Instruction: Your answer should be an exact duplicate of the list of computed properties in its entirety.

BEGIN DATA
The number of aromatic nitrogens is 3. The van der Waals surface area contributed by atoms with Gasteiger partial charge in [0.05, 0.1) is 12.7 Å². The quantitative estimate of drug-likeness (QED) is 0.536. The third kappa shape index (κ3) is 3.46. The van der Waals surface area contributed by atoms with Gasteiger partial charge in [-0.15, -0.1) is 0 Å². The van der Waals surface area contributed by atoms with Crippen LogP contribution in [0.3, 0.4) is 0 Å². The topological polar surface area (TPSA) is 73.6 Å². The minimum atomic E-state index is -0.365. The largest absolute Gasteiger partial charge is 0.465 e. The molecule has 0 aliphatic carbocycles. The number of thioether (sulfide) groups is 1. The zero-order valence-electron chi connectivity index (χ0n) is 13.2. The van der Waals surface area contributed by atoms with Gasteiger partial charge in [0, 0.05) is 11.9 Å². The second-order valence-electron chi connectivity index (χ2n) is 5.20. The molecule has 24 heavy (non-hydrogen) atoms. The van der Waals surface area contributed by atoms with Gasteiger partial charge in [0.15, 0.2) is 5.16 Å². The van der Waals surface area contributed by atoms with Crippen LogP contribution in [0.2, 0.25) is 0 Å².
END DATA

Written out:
The number of aromatic nitrogens is 3. The van der Waals surface area contributed by atoms with Gasteiger partial charge in [0.05, 0.1) is 12.7 Å². The quantitative estimate of drug-likeness (QED) is 0.536. The third kappa shape index (κ3) is 3.46. The van der Waals surface area contributed by atoms with Gasteiger partial charge in [-0.15, -0.1) is 0 Å². The van der Waals surface area contributed by atoms with Crippen LogP contribution in [0.3, 0.4) is 0 Å². The topological polar surface area (TPSA) is 73.6 Å². The minimum atomic E-state index is -0.365. The largest absolute Gasteiger partial charge is 0.465 e. The molecule has 0 aliphatic carbocycles. The number of thioether (sulfide) groups is 1. The zero-order valence-electron chi connectivity index (χ0n) is 13.2. The van der Waals surface area contributed by atoms with Gasteiger partial charge in [0, 0.05) is 11.9 Å². The second-order valence-electron chi connectivity index (χ2n) is 5.20. The molecule has 24 heavy (non-hydrogen) atoms. The van der Waals surface area contributed by atoms with Gasteiger partial charge in [0.15, 0.2) is 5.16 Å². The van der Waals surface area contributed by atoms with Crippen LogP contribution in [0.2, 0.25) is 0 Å².